Ensemble Studio Theatre/Los Angeles presents MOVING ON: THE 2019 ONE ACTS, a performance consisting of five different short plays that deal with the life and times of now.

The program starts off with Sophia Lewis’ ROCK LOGIC, directed by Katie Lindsay, where Sammy (Kait Schuster) tells her girlfriend Taylor (Saliha Muttalib) that as a child, she was assigned to be the “earth assistant” to a series of large rocks located in a nearby park where she can communicate with its spirit.

The second entry, Jeannie Webb’s SMILING CAT CANDY HEARTS, is about a newly separated couple that hold a discussion at a fast food restaurant on how they will schedule visitation custody of their twelve year old daughter who only communicates by speaking in “emojis”. Christopher T. Wood plays the father, Lauren Campedelli, alternating with Desiree Mee Jung, is the mother, and Juliette Allison Bailey, alternating with Julianna Riley, plays the daughter. Directed by June Carryl.

The next production, Ashley Rose Wellman’s THE COLD PLACE, is about Robin (Lizzie Peet, alternating with Brenda Varda), and Daniel (Wes McGee), who meet at a motel room that resemble the two having an affair. However, this meeting doesn’t turn out to be as what’s expected. Christopher James Raymond directs.

The fourth entry is Christine Hamilton-Schmidt’s POSSIBLE DERANGED LUNATIC, where a mother and her adult daughter (Sarah Brooke and Poonnam Basu) spends their late nights listing to a podcast that tells true crime stories of horrendous murders. They receive a visit from Peter (Michael James Bell) who is a neighbor that just moved in. He brings a cherry pie as a welcoming gift. Is Peter really a friendly neighbor, or does he have an evil plot in mind? Directed by William Charlton.

The fifth and final entry is Ken Levine’s SIGNING OFF, about a meeting with Teddy Hold (Nick Ullett, alternating with Michael C. Mahon), a well known late night TV talk show personality, and Josh Barnes (Clayton Farris), an up and coming stand-up comic who is chosen to become Teddy’s replacement. Is Teddy really ready for retirement, and will Josh take over to represent the new generation? Tony Pasqaulini directs.

This anthology of short single act plays (thus the title of this collection), speaks for how the times are indeed changing, while the conflicts each presentation speaks for can be as timeless. As with anthologies, it’s indeed a mixed bag as some short pieces are better that the others. However, in spite of this eclectic selection, each passing stage piece shows off its own unique voice, even if that voice falls upon a quirky slice of life as one may know of it–or not!

It’s not often that one can experience a group of short plays as this collection consists of. It’s been stated that big things come in small packages. MOVING ON.. is a stockpile of those intimate packages that hold plenty of ideas, with a few good laughs inserted to boot!

MOVING ON: THE 2019 ONE ACTS, presented by Ensemble Studio Theatre/Los Angeles, and performs at the Atwater Village Theatre Complex, 3269 Casitas Avenue, Los Angeles (Atwater Village), until May 26th. Showtimes are Friday and Saturday nights at 8:00 PM, and Sunday afternoons at 2:00 PM.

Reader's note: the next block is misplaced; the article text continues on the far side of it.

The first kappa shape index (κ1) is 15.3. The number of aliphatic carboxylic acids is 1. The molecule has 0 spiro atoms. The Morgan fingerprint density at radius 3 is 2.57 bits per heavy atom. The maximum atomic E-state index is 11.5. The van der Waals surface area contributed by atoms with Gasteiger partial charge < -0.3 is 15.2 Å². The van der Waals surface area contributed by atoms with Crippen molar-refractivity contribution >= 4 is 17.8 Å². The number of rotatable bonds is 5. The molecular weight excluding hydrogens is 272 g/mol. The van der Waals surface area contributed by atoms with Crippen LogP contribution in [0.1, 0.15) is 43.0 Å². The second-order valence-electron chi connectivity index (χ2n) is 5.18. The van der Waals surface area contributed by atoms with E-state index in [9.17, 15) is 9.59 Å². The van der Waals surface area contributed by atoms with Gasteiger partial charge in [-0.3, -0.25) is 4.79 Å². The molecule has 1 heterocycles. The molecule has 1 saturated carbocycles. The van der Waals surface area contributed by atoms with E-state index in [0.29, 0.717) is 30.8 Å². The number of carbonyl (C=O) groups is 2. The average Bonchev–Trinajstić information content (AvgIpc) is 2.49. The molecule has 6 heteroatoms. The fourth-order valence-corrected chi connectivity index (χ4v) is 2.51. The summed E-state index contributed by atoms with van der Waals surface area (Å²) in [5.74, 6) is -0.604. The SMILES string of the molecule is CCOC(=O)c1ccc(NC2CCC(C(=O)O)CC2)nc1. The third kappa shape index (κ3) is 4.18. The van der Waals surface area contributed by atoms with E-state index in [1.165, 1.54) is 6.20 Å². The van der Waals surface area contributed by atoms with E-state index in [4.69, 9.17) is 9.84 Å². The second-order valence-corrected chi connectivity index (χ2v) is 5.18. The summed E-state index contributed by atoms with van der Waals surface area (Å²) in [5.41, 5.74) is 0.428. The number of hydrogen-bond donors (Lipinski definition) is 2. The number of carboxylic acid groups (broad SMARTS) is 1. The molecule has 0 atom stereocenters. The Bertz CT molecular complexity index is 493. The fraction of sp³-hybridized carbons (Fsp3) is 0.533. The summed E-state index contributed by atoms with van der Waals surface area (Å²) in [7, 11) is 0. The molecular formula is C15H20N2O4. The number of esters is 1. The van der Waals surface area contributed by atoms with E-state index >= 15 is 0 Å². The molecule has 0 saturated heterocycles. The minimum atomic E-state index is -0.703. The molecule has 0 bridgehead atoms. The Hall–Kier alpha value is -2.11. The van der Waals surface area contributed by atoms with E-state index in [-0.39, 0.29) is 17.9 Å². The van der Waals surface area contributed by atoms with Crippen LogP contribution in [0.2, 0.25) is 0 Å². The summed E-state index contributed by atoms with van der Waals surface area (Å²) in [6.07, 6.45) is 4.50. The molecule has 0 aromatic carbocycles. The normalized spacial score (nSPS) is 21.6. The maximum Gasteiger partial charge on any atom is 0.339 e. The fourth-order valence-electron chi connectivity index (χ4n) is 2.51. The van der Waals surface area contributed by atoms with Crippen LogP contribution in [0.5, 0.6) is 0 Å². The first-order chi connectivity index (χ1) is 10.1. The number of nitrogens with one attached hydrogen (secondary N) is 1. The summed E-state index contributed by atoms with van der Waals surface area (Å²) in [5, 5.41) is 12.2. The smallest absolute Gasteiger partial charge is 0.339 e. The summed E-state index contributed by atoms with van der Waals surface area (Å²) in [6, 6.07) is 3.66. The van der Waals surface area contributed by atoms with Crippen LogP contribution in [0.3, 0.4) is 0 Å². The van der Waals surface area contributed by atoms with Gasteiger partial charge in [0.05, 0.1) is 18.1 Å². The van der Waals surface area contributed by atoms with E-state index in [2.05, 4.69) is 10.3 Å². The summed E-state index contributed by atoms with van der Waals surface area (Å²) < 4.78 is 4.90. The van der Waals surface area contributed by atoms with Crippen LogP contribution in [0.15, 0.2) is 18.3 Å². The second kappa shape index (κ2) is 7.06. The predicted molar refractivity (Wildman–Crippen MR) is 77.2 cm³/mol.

For ticket reservations, visit For more details, visit
Theatre West presents Abbott Alexander’s solo show THE LONG GRAVEL ROAD, a spoken saga about one soul’s personal journey through time, space, and reaches yet to be taken.

Abbott enter his space where he begins to emote about what he sees. Not in any physical capacity, but through points that lead up within his mind, noting a vast arrangement of thoughts. Upon entering a “dark mystical neither world”, leading toward a sprinkling of pop culture references (some well known, other long forgotten), he brings himself back to where he came and where is is heading–perhaps the fore noted long gravel road of life!

In this performance, Abbott’s one man showcase is not akin any type of single presenter’s performance. Unlike the other said shows where the performer acting as storyteller spins a narrative about a background that was experienced, he speaks in a service of prose that isn’t necessarily connected, yet forms toward a poetic stance to it all! His speech doesn’t fall as a “once-upon-a-time-I-lived-a-life” persona, but as an antidote that must be realized from the master itself. In other words, it’s a theater piece that is difficult to describe in a linear sense. One must be there to fashion it all…and what fashion! Donning an outfit of total black (t-shirt and darken slacks) hoisted on a stage that is as black, he carries on for roughly sixty-five minutes uttering his say of his unique prose sans metrical structure. It’s all Abbott standing tall on his theater podium.

Along with this vast staging of witticism, Garrett Parks provides the musically based soundscape effects seated off stage right, ranging from a rap on a drumhead, to the audio vibe of musical sounds played upon an electronic keyboard that add drama to Abbott’s speeches. His musical effects speak for its own self!

Again, this solo show as presented on Theater West’s stage is more of a poetic slam that doesn’t slam. It doesn’t suck either because it’s idiosyncratic! And yes, there is a bit of humor added to this mix of verbal prose. One may have to seek for it, but it’s indeed present. For those that desire their stage theatrics verbiage as a stand alone, Abbott’s presentation is for that fan. As the theory states, you have to be there to really receive and interpret to the message! That long gravel road is there, so take it!

THE LONG GRAVEL ROAD, presented by Theatre West in association with Pergola Productions, performs at Theatre West, 3333 Cahuenga Blvd., Los Angeles, until June 1st. Showtimes are Saturday nights at 8:00 PM.
For ticket reservations, call (323) 851-7977, or via online at
is a presentation of Linear Cycle Productions
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ACCESSIBLY LIVE OFF-LINE (C) 2019 Linear Cycle Productions. All rights reserved. The views and opinions are those of the writers, and not necessarily of the staff and management. ‘Nuff said!